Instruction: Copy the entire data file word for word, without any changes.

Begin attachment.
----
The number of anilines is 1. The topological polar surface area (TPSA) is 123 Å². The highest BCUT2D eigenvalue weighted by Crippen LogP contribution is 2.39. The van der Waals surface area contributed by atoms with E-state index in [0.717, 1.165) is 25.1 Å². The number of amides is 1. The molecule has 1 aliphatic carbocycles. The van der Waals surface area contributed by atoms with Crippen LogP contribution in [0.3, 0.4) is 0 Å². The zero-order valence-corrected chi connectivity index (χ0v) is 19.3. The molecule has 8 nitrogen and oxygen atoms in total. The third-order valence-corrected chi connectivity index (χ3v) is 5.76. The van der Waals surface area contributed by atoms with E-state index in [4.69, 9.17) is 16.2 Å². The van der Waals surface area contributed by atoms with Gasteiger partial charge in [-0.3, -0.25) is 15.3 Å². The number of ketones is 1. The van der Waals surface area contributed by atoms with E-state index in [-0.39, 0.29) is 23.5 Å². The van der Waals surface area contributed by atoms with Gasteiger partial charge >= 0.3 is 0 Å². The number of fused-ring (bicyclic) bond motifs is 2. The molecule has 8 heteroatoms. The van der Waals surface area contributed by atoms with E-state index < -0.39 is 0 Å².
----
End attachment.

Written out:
The number of anilines is 1. The topological polar surface area (TPSA) is 123 Å². The highest BCUT2D eigenvalue weighted by Crippen LogP contribution is 2.39. The van der Waals surface area contributed by atoms with E-state index in [0.717, 1.165) is 25.1 Å². The number of amides is 1. The molecule has 1 aliphatic carbocycles. The van der Waals surface area contributed by atoms with Crippen LogP contribution in [0.3, 0.4) is 0 Å². The zero-order valence-corrected chi connectivity index (χ0v) is 19.3. The molecule has 8 nitrogen and oxygen atoms in total. The third-order valence-corrected chi connectivity index (χ3v) is 5.76. The van der Waals surface area contributed by atoms with E-state index in [4.69, 9.17) is 16.2 Å². The van der Waals surface area contributed by atoms with Gasteiger partial charge in [-0.3, -0.25) is 15.3 Å². The number of ketones is 1. The van der Waals surface area contributed by atoms with E-state index in [-0.39, 0.29) is 23.5 Å². The van der Waals surface area contributed by atoms with Gasteiger partial charge >= 0.3 is 0 Å². The number of fused-ring (bicyclic) bond motifs is 2. The molecule has 8 heteroatoms. The van der Waals surface area contributed by atoms with E-state index < -0.39 is 0 Å².